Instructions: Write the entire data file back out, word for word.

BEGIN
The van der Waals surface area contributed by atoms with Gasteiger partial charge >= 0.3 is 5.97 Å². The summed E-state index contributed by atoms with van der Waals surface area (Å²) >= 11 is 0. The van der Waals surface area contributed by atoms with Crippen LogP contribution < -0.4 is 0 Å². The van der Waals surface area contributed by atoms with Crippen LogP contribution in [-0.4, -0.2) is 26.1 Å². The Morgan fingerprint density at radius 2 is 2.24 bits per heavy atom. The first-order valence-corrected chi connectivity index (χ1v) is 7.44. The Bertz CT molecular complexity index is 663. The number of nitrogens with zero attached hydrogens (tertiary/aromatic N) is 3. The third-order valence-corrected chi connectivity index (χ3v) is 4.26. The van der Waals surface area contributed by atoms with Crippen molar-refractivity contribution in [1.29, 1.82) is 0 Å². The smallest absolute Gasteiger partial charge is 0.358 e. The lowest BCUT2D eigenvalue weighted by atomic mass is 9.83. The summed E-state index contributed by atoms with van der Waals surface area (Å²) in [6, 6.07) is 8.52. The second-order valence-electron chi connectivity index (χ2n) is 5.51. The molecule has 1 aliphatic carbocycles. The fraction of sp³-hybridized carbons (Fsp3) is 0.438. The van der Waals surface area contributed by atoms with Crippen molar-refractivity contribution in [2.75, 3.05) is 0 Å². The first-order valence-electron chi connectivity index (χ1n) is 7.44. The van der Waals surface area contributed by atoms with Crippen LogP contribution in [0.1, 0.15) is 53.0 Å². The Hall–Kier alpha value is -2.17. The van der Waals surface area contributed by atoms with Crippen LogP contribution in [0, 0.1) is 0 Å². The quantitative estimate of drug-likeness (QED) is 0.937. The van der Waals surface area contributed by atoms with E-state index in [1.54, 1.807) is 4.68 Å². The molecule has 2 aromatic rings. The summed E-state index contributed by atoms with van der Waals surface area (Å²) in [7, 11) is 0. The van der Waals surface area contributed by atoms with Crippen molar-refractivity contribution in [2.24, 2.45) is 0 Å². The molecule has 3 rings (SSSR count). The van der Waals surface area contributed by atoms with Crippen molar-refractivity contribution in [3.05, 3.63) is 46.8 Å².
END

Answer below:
The van der Waals surface area contributed by atoms with Gasteiger partial charge >= 0.3 is 5.97 Å². The summed E-state index contributed by atoms with van der Waals surface area (Å²) >= 11 is 0. The van der Waals surface area contributed by atoms with Crippen LogP contribution < -0.4 is 0 Å². The van der Waals surface area contributed by atoms with Crippen LogP contribution in [-0.4, -0.2) is 26.1 Å². The Morgan fingerprint density at radius 2 is 2.24 bits per heavy atom. The first-order valence-corrected chi connectivity index (χ1v) is 7.44. The Bertz CT molecular complexity index is 663. The number of nitrogens with zero attached hydrogens (tertiary/aromatic N) is 3. The third-order valence-corrected chi connectivity index (χ3v) is 4.26. The van der Waals surface area contributed by atoms with Crippen molar-refractivity contribution in [1.29, 1.82) is 0 Å². The smallest absolute Gasteiger partial charge is 0.358 e. The lowest BCUT2D eigenvalue weighted by atomic mass is 9.83. The summed E-state index contributed by atoms with van der Waals surface area (Å²) in [6, 6.07) is 8.52. The second-order valence-electron chi connectivity index (χ2n) is 5.51. The molecule has 1 aliphatic carbocycles. The fraction of sp³-hybridized carbons (Fsp3) is 0.438. The van der Waals surface area contributed by atoms with Crippen molar-refractivity contribution in [2.75, 3.05) is 0 Å². The first-order valence-electron chi connectivity index (χ1n) is 7.44. The van der Waals surface area contributed by atoms with Crippen LogP contribution in [0.1, 0.15) is 53.0 Å². The Hall–Kier alpha value is -2.17. The van der Waals surface area contributed by atoms with Crippen LogP contribution in [0, 0.1) is 0 Å². The quantitative estimate of drug-likeness (QED) is 0.937. The van der Waals surface area contributed by atoms with E-state index in [1.54, 1.807) is 4.68 Å². The molecule has 2 aromatic rings. The summed E-state index contributed by atoms with van der Waals surface area (Å²) in [7, 11) is 0. The van der Waals surface area contributed by atoms with Crippen molar-refractivity contribution in [2.24, 2.45) is 0 Å². The molecule has 3 rings (SSSR count). The van der Waals surface area contributed by atoms with Crippen molar-refractivity contribution in [3.05, 3.63) is 46.8 Å².